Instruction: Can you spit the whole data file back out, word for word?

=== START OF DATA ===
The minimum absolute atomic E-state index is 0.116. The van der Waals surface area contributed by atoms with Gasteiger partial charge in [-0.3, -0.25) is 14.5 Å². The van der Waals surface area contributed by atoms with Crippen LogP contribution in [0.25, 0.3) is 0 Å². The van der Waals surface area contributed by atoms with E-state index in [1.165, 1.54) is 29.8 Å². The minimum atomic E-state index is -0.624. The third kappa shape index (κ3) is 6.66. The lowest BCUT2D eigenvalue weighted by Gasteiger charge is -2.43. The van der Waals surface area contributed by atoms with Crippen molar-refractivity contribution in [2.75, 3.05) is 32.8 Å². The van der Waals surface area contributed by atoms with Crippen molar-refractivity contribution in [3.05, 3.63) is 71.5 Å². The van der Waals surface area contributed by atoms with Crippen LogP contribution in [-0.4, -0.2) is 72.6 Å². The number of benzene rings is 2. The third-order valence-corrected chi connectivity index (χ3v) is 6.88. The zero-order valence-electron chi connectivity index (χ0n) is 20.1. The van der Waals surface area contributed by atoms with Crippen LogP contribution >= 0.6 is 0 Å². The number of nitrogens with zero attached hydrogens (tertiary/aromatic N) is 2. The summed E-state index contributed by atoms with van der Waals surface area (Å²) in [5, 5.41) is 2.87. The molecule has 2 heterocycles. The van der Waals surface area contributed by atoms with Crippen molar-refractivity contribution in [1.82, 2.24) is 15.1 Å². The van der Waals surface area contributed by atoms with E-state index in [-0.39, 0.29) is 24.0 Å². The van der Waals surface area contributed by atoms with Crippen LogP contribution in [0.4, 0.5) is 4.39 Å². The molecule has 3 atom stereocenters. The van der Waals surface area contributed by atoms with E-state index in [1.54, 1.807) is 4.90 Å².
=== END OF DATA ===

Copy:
The minimum absolute atomic E-state index is 0.116. The van der Waals surface area contributed by atoms with Gasteiger partial charge in [-0.3, -0.25) is 14.5 Å². The van der Waals surface area contributed by atoms with Crippen LogP contribution in [0.25, 0.3) is 0 Å². The van der Waals surface area contributed by atoms with E-state index in [1.165, 1.54) is 29.8 Å². The minimum atomic E-state index is -0.624. The third kappa shape index (κ3) is 6.66. The lowest BCUT2D eigenvalue weighted by Gasteiger charge is -2.43. The van der Waals surface area contributed by atoms with Crippen molar-refractivity contribution in [2.75, 3.05) is 32.8 Å². The van der Waals surface area contributed by atoms with Crippen molar-refractivity contribution in [3.05, 3.63) is 71.5 Å². The van der Waals surface area contributed by atoms with Crippen LogP contribution in [-0.4, -0.2) is 72.6 Å². The number of benzene rings is 2. The third-order valence-corrected chi connectivity index (χ3v) is 6.88. The zero-order valence-electron chi connectivity index (χ0n) is 20.1. The van der Waals surface area contributed by atoms with Crippen LogP contribution >= 0.6 is 0 Å². The number of nitrogens with zero attached hydrogens (tertiary/aromatic N) is 2. The summed E-state index contributed by atoms with van der Waals surface area (Å²) in [5, 5.41) is 2.87. The molecule has 2 heterocycles. The van der Waals surface area contributed by atoms with Crippen molar-refractivity contribution in [1.82, 2.24) is 15.1 Å². The van der Waals surface area contributed by atoms with E-state index in [-0.39, 0.29) is 24.0 Å². The van der Waals surface area contributed by atoms with Crippen LogP contribution in [0.4, 0.5) is 4.39 Å². The molecule has 3 atom stereocenters. The van der Waals surface area contributed by atoms with E-state index in [1.54, 1.807) is 4.90 Å².